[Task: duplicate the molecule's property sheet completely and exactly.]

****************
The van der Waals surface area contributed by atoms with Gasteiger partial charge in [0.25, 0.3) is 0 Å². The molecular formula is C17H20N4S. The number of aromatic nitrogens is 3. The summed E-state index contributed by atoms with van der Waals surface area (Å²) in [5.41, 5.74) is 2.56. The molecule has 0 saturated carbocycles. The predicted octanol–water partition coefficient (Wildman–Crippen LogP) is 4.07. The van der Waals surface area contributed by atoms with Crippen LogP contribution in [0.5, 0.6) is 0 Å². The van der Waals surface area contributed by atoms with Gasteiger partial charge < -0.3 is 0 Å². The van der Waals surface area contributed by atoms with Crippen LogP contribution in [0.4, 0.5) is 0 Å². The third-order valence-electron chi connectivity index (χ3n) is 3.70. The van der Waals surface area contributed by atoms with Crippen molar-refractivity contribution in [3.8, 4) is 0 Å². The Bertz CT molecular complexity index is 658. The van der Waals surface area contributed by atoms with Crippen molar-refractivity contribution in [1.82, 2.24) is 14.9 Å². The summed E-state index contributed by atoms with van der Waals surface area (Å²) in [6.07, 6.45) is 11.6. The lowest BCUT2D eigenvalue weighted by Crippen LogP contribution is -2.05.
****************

The van der Waals surface area contributed by atoms with Gasteiger partial charge in [0.25, 0.3) is 0 Å². The molecular formula is C17H20N4S. The number of aromatic nitrogens is 3. The summed E-state index contributed by atoms with van der Waals surface area (Å²) in [5.41, 5.74) is 2.56. The molecule has 0 saturated carbocycles. The predicted octanol–water partition coefficient (Wildman–Crippen LogP) is 4.07. The van der Waals surface area contributed by atoms with Crippen LogP contribution in [0.5, 0.6) is 0 Å². The van der Waals surface area contributed by atoms with Gasteiger partial charge < -0.3 is 0 Å². The van der Waals surface area contributed by atoms with Crippen LogP contribution in [0.4, 0.5) is 0 Å². The third-order valence-electron chi connectivity index (χ3n) is 3.70. The van der Waals surface area contributed by atoms with Crippen molar-refractivity contribution in [3.8, 4) is 0 Å². The Bertz CT molecular complexity index is 658. The van der Waals surface area contributed by atoms with Crippen molar-refractivity contribution in [1.82, 2.24) is 14.9 Å². The summed E-state index contributed by atoms with van der Waals surface area (Å²) in [6.07, 6.45) is 11.6. The lowest BCUT2D eigenvalue weighted by Crippen LogP contribution is -2.05.